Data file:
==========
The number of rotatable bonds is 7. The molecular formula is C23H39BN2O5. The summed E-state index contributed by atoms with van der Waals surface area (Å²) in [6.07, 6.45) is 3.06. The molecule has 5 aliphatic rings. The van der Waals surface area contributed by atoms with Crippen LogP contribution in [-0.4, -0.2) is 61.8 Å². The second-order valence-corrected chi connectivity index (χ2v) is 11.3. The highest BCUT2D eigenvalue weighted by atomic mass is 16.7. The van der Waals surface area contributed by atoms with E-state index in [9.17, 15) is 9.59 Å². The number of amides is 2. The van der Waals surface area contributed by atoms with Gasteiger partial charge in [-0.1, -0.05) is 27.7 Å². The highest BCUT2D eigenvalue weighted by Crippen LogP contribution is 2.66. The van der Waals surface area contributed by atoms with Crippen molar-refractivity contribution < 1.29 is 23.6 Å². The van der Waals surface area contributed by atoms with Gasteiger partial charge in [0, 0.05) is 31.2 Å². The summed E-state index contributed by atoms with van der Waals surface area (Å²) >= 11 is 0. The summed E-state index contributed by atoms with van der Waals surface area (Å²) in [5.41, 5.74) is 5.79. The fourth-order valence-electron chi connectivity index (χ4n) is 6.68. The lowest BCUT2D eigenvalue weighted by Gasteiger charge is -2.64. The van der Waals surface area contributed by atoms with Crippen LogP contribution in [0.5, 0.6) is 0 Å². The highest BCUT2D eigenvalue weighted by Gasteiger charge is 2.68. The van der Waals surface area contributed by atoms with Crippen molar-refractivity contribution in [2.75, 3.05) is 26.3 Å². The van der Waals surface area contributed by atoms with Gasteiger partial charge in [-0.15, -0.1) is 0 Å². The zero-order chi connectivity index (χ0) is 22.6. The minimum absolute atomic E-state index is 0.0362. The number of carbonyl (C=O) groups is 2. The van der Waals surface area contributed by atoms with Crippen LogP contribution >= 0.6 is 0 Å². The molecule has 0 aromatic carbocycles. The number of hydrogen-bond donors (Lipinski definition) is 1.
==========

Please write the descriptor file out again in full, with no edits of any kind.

The number of rotatable bonds is 7. The molecular formula is C23H39BN2O5. The summed E-state index contributed by atoms with van der Waals surface area (Å²) in [6.07, 6.45) is 3.06. The molecule has 5 aliphatic rings. The van der Waals surface area contributed by atoms with Crippen LogP contribution in [-0.4, -0.2) is 61.8 Å². The second-order valence-corrected chi connectivity index (χ2v) is 11.3. The highest BCUT2D eigenvalue weighted by atomic mass is 16.7. The van der Waals surface area contributed by atoms with E-state index in [9.17, 15) is 9.59 Å². The number of amides is 2. The van der Waals surface area contributed by atoms with Gasteiger partial charge in [-0.1, -0.05) is 27.7 Å². The highest BCUT2D eigenvalue weighted by Crippen LogP contribution is 2.66. The van der Waals surface area contributed by atoms with Crippen molar-refractivity contribution < 1.29 is 23.6 Å². The van der Waals surface area contributed by atoms with Gasteiger partial charge in [0, 0.05) is 31.2 Å². The summed E-state index contributed by atoms with van der Waals surface area (Å²) >= 11 is 0. The summed E-state index contributed by atoms with van der Waals surface area (Å²) in [5.41, 5.74) is 5.79. The fourth-order valence-electron chi connectivity index (χ4n) is 6.68. The lowest BCUT2D eigenvalue weighted by Gasteiger charge is -2.64. The van der Waals surface area contributed by atoms with Crippen LogP contribution in [0.5, 0.6) is 0 Å². The highest BCUT2D eigenvalue weighted by Gasteiger charge is 2.68. The van der Waals surface area contributed by atoms with Crippen molar-refractivity contribution in [2.75, 3.05) is 26.3 Å². The van der Waals surface area contributed by atoms with Gasteiger partial charge in [-0.15, -0.1) is 0 Å². The zero-order chi connectivity index (χ0) is 22.6. The minimum absolute atomic E-state index is 0.0362. The number of carbonyl (C=O) groups is 2. The van der Waals surface area contributed by atoms with Crippen LogP contribution >= 0.6 is 0 Å². The molecule has 0 aromatic carbocycles. The number of hydrogen-bond donors (Lipinski definition) is 1.